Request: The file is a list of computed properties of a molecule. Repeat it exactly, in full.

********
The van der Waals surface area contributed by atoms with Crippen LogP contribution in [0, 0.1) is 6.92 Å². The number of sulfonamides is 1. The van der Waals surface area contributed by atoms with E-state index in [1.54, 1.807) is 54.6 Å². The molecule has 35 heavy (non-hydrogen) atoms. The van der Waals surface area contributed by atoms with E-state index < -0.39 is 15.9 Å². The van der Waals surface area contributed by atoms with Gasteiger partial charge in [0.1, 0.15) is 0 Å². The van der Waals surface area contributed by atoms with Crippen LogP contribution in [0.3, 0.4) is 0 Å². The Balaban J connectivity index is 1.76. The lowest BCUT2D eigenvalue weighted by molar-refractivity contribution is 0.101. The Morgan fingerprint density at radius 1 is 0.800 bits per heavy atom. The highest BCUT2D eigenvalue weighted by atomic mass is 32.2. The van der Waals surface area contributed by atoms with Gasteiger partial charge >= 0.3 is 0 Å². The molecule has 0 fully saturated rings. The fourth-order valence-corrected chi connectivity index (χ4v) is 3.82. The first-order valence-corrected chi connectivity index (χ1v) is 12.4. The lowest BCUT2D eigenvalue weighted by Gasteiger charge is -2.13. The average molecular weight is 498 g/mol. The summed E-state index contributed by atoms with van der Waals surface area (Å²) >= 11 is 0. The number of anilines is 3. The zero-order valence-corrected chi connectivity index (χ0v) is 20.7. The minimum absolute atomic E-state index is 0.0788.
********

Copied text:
The van der Waals surface area contributed by atoms with Crippen LogP contribution in [0, 0.1) is 6.92 Å². The number of sulfonamides is 1. The van der Waals surface area contributed by atoms with E-state index in [1.54, 1.807) is 54.6 Å². The molecule has 35 heavy (non-hydrogen) atoms. The van der Waals surface area contributed by atoms with E-state index < -0.39 is 15.9 Å². The van der Waals surface area contributed by atoms with Gasteiger partial charge in [0.1, 0.15) is 0 Å². The van der Waals surface area contributed by atoms with Crippen LogP contribution in [0.3, 0.4) is 0 Å². The Balaban J connectivity index is 1.76. The lowest BCUT2D eigenvalue weighted by molar-refractivity contribution is 0.101. The Morgan fingerprint density at radius 1 is 0.800 bits per heavy atom. The highest BCUT2D eigenvalue weighted by atomic mass is 32.2. The van der Waals surface area contributed by atoms with Gasteiger partial charge >= 0.3 is 0 Å². The molecule has 0 fully saturated rings. The fourth-order valence-corrected chi connectivity index (χ4v) is 3.82. The first-order valence-corrected chi connectivity index (χ1v) is 12.4. The lowest BCUT2D eigenvalue weighted by Gasteiger charge is -2.13. The average molecular weight is 498 g/mol. The summed E-state index contributed by atoms with van der Waals surface area (Å²) >= 11 is 0. The number of anilines is 3. The zero-order valence-corrected chi connectivity index (χ0v) is 20.7. The minimum absolute atomic E-state index is 0.0788.